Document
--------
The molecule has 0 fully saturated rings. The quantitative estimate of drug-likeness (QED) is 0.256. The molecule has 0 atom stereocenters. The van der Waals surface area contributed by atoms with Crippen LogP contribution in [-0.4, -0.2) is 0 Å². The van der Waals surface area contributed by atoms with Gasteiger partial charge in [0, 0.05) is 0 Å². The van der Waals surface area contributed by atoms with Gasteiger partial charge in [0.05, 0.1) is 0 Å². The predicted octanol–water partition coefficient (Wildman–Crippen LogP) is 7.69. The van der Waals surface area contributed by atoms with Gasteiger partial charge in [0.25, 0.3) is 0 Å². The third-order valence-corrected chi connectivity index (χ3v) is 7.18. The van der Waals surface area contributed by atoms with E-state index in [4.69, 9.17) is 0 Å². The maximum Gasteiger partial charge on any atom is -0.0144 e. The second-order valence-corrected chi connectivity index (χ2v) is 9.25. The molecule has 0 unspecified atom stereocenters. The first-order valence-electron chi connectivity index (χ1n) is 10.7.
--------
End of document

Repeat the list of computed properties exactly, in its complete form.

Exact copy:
The molecule has 0 fully saturated rings. The quantitative estimate of drug-likeness (QED) is 0.256. The molecule has 0 atom stereocenters. The van der Waals surface area contributed by atoms with Crippen LogP contribution in [-0.4, -0.2) is 0 Å². The van der Waals surface area contributed by atoms with Gasteiger partial charge in [0, 0.05) is 0 Å². The van der Waals surface area contributed by atoms with Gasteiger partial charge in [0.05, 0.1) is 0 Å². The predicted octanol–water partition coefficient (Wildman–Crippen LogP) is 7.69. The van der Waals surface area contributed by atoms with Gasteiger partial charge in [0.25, 0.3) is 0 Å². The third-order valence-corrected chi connectivity index (χ3v) is 7.18. The van der Waals surface area contributed by atoms with E-state index in [4.69, 9.17) is 0 Å². The maximum Gasteiger partial charge on any atom is -0.0144 e. The second-order valence-corrected chi connectivity index (χ2v) is 9.25. The molecule has 0 unspecified atom stereocenters. The first-order valence-electron chi connectivity index (χ1n) is 10.7.